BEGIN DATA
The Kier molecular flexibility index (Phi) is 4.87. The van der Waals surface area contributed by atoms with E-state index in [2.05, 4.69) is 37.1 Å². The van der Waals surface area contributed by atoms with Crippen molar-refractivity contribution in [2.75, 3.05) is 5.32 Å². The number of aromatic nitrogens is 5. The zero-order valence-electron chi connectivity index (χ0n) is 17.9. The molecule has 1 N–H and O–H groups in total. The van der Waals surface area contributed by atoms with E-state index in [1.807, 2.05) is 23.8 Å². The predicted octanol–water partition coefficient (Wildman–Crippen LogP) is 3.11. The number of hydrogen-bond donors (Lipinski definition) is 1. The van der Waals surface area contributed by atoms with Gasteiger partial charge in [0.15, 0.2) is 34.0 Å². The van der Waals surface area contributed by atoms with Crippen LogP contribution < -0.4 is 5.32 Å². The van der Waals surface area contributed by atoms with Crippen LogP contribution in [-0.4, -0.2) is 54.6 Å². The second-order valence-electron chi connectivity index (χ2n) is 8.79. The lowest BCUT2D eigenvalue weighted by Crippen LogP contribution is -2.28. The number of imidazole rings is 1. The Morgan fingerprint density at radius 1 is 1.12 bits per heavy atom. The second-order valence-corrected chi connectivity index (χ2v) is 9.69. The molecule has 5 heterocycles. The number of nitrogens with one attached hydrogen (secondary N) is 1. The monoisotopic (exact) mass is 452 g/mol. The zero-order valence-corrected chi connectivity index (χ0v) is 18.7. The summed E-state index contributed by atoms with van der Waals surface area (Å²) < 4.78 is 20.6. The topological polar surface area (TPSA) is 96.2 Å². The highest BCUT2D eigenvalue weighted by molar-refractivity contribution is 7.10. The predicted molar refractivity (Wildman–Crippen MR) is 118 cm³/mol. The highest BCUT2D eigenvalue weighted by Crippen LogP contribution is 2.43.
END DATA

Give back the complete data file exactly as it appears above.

The Kier molecular flexibility index (Phi) is 4.87. The van der Waals surface area contributed by atoms with E-state index in [2.05, 4.69) is 37.1 Å². The van der Waals surface area contributed by atoms with Crippen molar-refractivity contribution in [2.75, 3.05) is 5.32 Å². The number of aromatic nitrogens is 5. The zero-order valence-electron chi connectivity index (χ0n) is 17.9. The molecule has 1 N–H and O–H groups in total. The van der Waals surface area contributed by atoms with E-state index in [1.807, 2.05) is 23.8 Å². The predicted octanol–water partition coefficient (Wildman–Crippen LogP) is 3.11. The number of hydrogen-bond donors (Lipinski definition) is 1. The van der Waals surface area contributed by atoms with Gasteiger partial charge in [0.15, 0.2) is 34.0 Å². The van der Waals surface area contributed by atoms with Crippen LogP contribution < -0.4 is 5.32 Å². The van der Waals surface area contributed by atoms with Crippen LogP contribution in [-0.4, -0.2) is 54.6 Å². The second-order valence-electron chi connectivity index (χ2n) is 8.79. The lowest BCUT2D eigenvalue weighted by Crippen LogP contribution is -2.28. The number of imidazole rings is 1. The Morgan fingerprint density at radius 1 is 1.12 bits per heavy atom. The second-order valence-corrected chi connectivity index (χ2v) is 9.69. The molecule has 5 heterocycles. The number of nitrogens with one attached hydrogen (secondary N) is 1. The monoisotopic (exact) mass is 452 g/mol. The zero-order valence-corrected chi connectivity index (χ0v) is 18.7. The summed E-state index contributed by atoms with van der Waals surface area (Å²) < 4.78 is 20.6. The topological polar surface area (TPSA) is 96.2 Å². The highest BCUT2D eigenvalue weighted by molar-refractivity contribution is 7.10. The predicted molar refractivity (Wildman–Crippen MR) is 118 cm³/mol. The highest BCUT2D eigenvalue weighted by Crippen LogP contribution is 2.43.